They tell me it’s the only view in England protected by an Act of Parliament. I have seen this view in every season. The same river, the same steeple in the distance, the same row of foliage. But nothing is the same – the seasons fall like curtains at a theatre. It is a four-act play. Soon, the birds that have left will come back, the winter quiet will melt away to their chirps and songs. The empty nests that are now visible in the trees, black blobs stuck in the branches like upturned porcupines, will disappear behind new leaves.

There is a clump of trees in the middle of the river, an island. It’s called Glover’s Island, named after Joseph Glover who bought it in 1872 for not a shilling more than seventy pounds. The island is elongated, it curves with the curve of the river, and looks almost as if it wants to float off around the bend, as if it would like to sail a little, have a wander, see the world. But it stays, this island. It centres the eye, it anchors the view from Richmond Hill as effectively as the law that protects it. On this little island, overgrown with trees and brambles, migratory birds and the minds of city folks come to roost, even if it’s a momentary rest before they must move on again.

A family walks through my view. The children let out a shriek, bringing my gaze back from the far distance. They’re pointing to the corpse of a half-eaten rabbit lying on the slope. Probably a fox, their mother tells them. The little girl starts to cry, in her hand is a stuffed Peter Rabbit, she turns Peter away from the scene, hides him in her coat. The mother hurries them on, she points to a painter with his easel and puts her finger on her lips. Hush.

William Turner painted this view over and over in his lifetime, committing it to paper and canvases that now live in the Tate. Even while he moved his brush to bring out the rippling of the river and the waving of the trees and the smudges of wind, he captured, in every frame, the stillness that is Richmond Hill.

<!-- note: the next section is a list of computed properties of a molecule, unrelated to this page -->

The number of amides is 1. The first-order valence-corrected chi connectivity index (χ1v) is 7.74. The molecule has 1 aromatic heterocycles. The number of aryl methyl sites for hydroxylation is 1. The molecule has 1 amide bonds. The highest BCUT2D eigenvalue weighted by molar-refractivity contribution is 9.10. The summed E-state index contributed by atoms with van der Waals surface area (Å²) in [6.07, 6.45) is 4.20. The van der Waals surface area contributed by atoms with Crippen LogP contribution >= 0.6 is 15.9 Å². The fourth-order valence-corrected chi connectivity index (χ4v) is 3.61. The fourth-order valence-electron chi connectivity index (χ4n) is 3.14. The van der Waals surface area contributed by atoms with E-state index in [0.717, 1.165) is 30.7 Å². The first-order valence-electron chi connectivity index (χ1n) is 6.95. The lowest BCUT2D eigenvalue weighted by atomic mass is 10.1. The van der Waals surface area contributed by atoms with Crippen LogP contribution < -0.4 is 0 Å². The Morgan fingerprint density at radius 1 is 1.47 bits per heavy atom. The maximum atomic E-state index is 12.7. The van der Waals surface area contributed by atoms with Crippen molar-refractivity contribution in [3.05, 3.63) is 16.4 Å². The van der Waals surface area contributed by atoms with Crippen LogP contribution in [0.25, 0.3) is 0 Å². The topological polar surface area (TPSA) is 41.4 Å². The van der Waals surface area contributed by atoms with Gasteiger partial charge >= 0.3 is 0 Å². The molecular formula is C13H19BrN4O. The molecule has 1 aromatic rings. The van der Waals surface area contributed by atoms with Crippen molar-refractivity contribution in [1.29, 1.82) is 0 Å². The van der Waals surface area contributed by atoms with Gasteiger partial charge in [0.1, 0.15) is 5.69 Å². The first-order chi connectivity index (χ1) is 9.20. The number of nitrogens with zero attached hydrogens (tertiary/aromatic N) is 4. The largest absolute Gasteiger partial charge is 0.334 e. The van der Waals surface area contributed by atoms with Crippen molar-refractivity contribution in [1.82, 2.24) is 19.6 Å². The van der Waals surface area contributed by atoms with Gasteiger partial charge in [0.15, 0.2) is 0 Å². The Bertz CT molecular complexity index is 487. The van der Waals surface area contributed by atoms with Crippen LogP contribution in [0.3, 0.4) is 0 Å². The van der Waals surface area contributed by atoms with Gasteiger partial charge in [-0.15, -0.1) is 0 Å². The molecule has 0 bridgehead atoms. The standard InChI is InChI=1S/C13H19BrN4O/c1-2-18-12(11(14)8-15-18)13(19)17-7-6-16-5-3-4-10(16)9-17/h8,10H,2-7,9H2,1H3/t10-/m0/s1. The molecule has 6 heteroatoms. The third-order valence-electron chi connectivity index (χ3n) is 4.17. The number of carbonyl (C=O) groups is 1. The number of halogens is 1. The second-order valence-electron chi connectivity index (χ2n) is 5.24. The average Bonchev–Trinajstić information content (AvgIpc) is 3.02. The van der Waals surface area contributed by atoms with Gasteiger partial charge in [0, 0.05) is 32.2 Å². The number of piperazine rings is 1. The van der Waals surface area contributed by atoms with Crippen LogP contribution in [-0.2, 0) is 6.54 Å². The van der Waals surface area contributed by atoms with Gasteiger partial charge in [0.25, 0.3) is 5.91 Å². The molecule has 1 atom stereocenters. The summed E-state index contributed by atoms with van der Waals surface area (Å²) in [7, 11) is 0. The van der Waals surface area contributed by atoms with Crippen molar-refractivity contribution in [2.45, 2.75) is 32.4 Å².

As I get up from my bench, a pigeon flaps down. Its wings are as loud as the half-eaten corpse, its cooing is as mellow as the light. I walk back into my day. Around me the land undulates, the river flows, and boats pass. Everything is alive and breathing. But even in all this movement, there is stillness. The same stillness that is there in the sweeping of the eye and the wandering of the mind, that is there in the flight of birds, and in the flipping of the pages of a book. The stillness that is there in my breath as it comes out in little puffs of mist.

While the rest of London wrestles with its day and runs down the left side of escalators, some will get off at Richmond station. They will walk along the river to a bench on a hill, and for a little while, be still.


Pia Ghosh-Roy

is a

Contributor for Panorama.


is a

Guest Illustrator for Panorama.

Born late in the year 1993 in Zagreb, it is also where Klara Rusan spends most of her life. In 2013. she attended a student exchange program in Vilnius, Lithuania. She earned a bachelor's degree at Academy of Fine Arts in Zagreb at the department of Animated Film and the New Media. Plans of pursuing a career in animation were superseded by her receiving a Masters in Authorial Illustration at the Falmouth University of Art in 2017. Her graduate thesis earned recognition as she was the recipient of the 'Masters of Art Illustration Authorial Practice: Award for Outstanding Creative Writing'. While being a participant in a number of group exhibitions ('36 Mountains' festival of illustration, 'Erste fragmenti', 'To be continued...comics and visual culture in Croatia'), she held her debut solo exhibition at the Oris House of Architecture in 2018 where she presented her first graphic novel 'Where Do People Go After They Die?'. Presently, after working on a series of commercial art projects, Klara is preparing a return to authorial illustration and completing many long-awaited projects.